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Published: March 25th 2011
I feel like I’m living in a different life over here. I email and chat with the in-country staff here on a daily basis when in Baltimore, but when I’m here I’m so busy battling heat and mosquitoes; keeping a supply of clean water and edible food; and dealing with cultural differences and language barriers that I often forget that I have things like bills to pay and other emails to respond to and a life continuing along at home. And with Skype connections being so bad lately, even keeping in close contact with Ken has been a challenge. I was talking to an expat colleague who, after living in East Africa for 3 years, still feels like she’s in la-la land. I’m not sure what all of that means, but there it is. I am living in another world.
The other night, my Japanese friend and I went to our favorite Indian restaurant for dinner where the Tanzanians are dressed in traditional Indian garb and the owner stops by your table to make sure you are enjoying your meal. Luckily my friend’s friends and family were not directly affected by the earthquake/tsunami, but we spent a bit of time talking about it. We also watched the expats and visiting foreigners and an older white man with a young Tanzanian woman while we enjoyed our navrattan korma and veg biryani.
After dinner we walked down the road to Q Bar, which is notorious in the neighborhood for being sleazy. M. said the place is packed with sex workers, so she wanted me to go check it out. (Funny how people always want to take me to the sleazy locations, probably because they know I’ll just walk up to people and start asking questions.) We did a lap around the place, which was a little courtyard outside, meaning it was very warm. There were two bars, a pool table, a soccer game being projected on a large screen, and lots of tables and chairs. We decided to have a beer and people-watch for a bit.
As the night progressed, woman after woman dressed in skin tight clothes and spiked-heel shoes filtered into the place. They would hone in on a white man sitting alone and go over to bat their eyelashes or flirt or ask for a light of their cigarette. A man sitting at a table in front of us was ordering wine and dinner for his “date”, a young woman who kept leaning onto him and putting her arm around him. Next to us a couple of white men sat down, who I think were Italians. Within a few minutes, two women joined them. One was in cargo shorts and a white t-shirt, had manicured dreads, a knitted cap with traditional African colors, and tattoos on her arms. She was clearly playing the “rasta” role. The other woman was wearing a tight black dress that only covered one shoulder, black fishnet stockings, and black high heels. Before we finished our first beer, I saw the man with the stockings woman put his hand in her lap, rub her inner thigh, and reach into her crotch on multiple occasions. It was pretty soon afterwards that the 4 of them left to go to the guesthouse upstairs that rents rooms for $50 per night. They returned within 45 minutes.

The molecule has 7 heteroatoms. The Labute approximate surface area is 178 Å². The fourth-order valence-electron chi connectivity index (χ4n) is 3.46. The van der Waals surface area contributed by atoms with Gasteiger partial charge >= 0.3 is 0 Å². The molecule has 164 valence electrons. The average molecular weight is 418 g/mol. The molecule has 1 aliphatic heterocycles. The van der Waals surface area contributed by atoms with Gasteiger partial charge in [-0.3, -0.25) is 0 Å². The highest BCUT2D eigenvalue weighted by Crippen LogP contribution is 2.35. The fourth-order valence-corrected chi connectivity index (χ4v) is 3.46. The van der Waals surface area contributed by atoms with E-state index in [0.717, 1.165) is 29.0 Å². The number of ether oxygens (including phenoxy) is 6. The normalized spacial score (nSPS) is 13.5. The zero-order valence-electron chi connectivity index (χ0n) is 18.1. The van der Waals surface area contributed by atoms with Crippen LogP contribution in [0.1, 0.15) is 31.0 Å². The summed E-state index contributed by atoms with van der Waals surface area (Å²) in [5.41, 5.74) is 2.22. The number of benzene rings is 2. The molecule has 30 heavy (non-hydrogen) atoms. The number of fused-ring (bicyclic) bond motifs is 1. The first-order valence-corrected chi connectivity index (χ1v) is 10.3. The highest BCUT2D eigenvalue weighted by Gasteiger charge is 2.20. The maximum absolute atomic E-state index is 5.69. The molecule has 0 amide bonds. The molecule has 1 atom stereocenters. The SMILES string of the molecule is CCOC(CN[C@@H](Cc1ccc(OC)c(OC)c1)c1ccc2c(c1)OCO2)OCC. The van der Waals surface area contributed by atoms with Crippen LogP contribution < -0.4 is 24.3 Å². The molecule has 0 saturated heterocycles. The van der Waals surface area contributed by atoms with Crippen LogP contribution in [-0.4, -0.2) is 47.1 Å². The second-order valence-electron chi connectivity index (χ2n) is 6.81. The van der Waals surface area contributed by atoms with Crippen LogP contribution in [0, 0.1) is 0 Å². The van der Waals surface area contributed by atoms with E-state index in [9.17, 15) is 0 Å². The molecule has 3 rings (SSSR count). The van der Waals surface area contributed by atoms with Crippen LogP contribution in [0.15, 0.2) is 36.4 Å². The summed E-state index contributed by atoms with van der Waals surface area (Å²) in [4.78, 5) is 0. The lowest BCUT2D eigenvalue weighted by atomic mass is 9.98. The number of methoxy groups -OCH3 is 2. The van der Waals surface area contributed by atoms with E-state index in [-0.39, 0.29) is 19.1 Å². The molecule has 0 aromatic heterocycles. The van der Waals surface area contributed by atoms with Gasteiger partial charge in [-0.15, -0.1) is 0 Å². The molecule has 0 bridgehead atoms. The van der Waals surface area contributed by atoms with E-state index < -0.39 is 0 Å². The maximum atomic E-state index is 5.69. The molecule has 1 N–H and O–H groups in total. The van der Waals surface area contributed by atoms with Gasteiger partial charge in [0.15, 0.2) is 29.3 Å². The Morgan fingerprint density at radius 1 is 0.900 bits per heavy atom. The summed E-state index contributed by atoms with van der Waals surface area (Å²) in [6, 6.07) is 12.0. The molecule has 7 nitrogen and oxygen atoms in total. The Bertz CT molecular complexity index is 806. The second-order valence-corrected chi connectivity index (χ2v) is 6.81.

The guy leaning against the high-top table to our left was watching the soccer game. Three different women approached him, but he said very little to them. He kept smiling at me, but I wasn’t sure if it was because he was interested or because he knew we were amused by all of the seductions that were taking place.